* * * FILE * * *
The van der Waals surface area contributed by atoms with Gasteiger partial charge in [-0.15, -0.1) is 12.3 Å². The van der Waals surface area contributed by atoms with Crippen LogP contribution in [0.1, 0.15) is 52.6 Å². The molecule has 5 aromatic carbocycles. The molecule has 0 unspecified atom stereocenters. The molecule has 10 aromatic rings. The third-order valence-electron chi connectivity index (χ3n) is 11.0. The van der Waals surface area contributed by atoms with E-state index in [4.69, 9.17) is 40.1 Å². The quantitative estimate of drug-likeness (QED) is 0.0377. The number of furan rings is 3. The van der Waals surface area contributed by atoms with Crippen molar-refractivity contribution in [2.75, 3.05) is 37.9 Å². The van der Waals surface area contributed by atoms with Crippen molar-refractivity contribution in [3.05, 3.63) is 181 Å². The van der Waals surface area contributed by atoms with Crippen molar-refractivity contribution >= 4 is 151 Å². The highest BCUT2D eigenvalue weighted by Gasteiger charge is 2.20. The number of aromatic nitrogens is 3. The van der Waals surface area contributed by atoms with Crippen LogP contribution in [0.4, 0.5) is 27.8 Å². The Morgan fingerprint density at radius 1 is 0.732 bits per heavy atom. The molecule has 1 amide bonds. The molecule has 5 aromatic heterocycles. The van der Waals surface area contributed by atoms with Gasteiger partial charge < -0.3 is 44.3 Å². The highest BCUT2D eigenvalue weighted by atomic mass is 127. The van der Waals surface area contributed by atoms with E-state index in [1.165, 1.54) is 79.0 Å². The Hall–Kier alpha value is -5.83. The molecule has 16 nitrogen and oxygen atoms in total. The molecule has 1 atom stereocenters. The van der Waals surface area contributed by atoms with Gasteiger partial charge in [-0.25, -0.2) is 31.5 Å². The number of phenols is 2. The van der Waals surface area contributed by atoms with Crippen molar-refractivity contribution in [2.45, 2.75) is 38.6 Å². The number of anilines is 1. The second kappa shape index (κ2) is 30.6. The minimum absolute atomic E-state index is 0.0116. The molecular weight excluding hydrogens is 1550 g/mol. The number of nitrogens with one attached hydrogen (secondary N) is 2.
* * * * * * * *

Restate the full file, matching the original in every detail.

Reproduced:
The van der Waals surface area contributed by atoms with Gasteiger partial charge in [-0.15, -0.1) is 12.3 Å². The van der Waals surface area contributed by atoms with Crippen LogP contribution in [0.1, 0.15) is 52.6 Å². The molecule has 5 aromatic carbocycles. The molecule has 0 unspecified atom stereocenters. The molecule has 10 aromatic rings. The third-order valence-electron chi connectivity index (χ3n) is 11.0. The van der Waals surface area contributed by atoms with E-state index in [4.69, 9.17) is 40.1 Å². The quantitative estimate of drug-likeness (QED) is 0.0377. The number of furan rings is 3. The van der Waals surface area contributed by atoms with Crippen molar-refractivity contribution in [2.75, 3.05) is 37.9 Å². The van der Waals surface area contributed by atoms with Crippen molar-refractivity contribution in [3.05, 3.63) is 181 Å². The van der Waals surface area contributed by atoms with Crippen molar-refractivity contribution >= 4 is 151 Å². The highest BCUT2D eigenvalue weighted by Gasteiger charge is 2.20. The number of aromatic nitrogens is 3. The van der Waals surface area contributed by atoms with Crippen LogP contribution in [0.4, 0.5) is 27.8 Å². The Morgan fingerprint density at radius 1 is 0.732 bits per heavy atom. The molecule has 1 amide bonds. The molecule has 5 aromatic heterocycles. The van der Waals surface area contributed by atoms with Gasteiger partial charge < -0.3 is 44.3 Å². The highest BCUT2D eigenvalue weighted by atomic mass is 127. The van der Waals surface area contributed by atoms with E-state index in [1.165, 1.54) is 79.0 Å². The Hall–Kier alpha value is -5.83. The molecule has 16 nitrogen and oxygen atoms in total. The molecule has 1 atom stereocenters. The van der Waals surface area contributed by atoms with Gasteiger partial charge in [-0.25, -0.2) is 31.5 Å². The number of phenols is 2. The van der Waals surface area contributed by atoms with Crippen molar-refractivity contribution in [2.45, 2.75) is 38.6 Å². The number of anilines is 1. The second kappa shape index (κ2) is 30.6. The minimum absolute atomic E-state index is 0.0116. The molecular weight excluding hydrogens is 1550 g/mol. The number of nitrogens with one attached hydrogen (secondary N) is 2.